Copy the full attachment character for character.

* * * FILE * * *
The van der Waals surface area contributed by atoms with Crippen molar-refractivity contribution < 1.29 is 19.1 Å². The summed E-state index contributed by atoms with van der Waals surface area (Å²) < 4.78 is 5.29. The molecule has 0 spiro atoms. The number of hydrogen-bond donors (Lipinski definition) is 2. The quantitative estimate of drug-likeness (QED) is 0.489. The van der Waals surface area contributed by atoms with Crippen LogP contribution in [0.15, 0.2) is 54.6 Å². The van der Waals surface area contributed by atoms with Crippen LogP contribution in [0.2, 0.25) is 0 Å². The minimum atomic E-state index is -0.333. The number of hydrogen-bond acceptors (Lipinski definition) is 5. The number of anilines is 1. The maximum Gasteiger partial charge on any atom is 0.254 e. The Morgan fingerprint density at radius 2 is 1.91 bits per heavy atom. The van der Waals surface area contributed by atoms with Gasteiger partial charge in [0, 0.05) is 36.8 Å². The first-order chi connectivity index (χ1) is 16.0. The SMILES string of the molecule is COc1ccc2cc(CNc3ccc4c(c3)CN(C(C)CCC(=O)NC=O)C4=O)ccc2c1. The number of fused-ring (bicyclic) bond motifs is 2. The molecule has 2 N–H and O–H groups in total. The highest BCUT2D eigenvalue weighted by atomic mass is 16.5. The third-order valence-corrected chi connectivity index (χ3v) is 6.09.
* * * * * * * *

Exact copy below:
The van der Waals surface area contributed by atoms with Crippen molar-refractivity contribution < 1.29 is 19.1 Å². The summed E-state index contributed by atoms with van der Waals surface area (Å²) < 4.78 is 5.29. The molecule has 0 spiro atoms. The number of hydrogen-bond donors (Lipinski definition) is 2. The quantitative estimate of drug-likeness (QED) is 0.489. The van der Waals surface area contributed by atoms with Crippen LogP contribution in [0.15, 0.2) is 54.6 Å². The van der Waals surface area contributed by atoms with Crippen LogP contribution in [0.2, 0.25) is 0 Å². The minimum atomic E-state index is -0.333. The number of hydrogen-bond acceptors (Lipinski definition) is 5. The number of anilines is 1. The maximum Gasteiger partial charge on any atom is 0.254 e. The Morgan fingerprint density at radius 2 is 1.91 bits per heavy atom. The van der Waals surface area contributed by atoms with Gasteiger partial charge in [0, 0.05) is 36.8 Å². The first-order chi connectivity index (χ1) is 16.0. The SMILES string of the molecule is COc1ccc2cc(CNc3ccc4c(c3)CN(C(C)CCC(=O)NC=O)C4=O)ccc2c1. The number of fused-ring (bicyclic) bond motifs is 2. The molecule has 2 N–H and O–H groups in total. The highest BCUT2D eigenvalue weighted by atomic mass is 16.5. The third-order valence-corrected chi connectivity index (χ3v) is 6.09.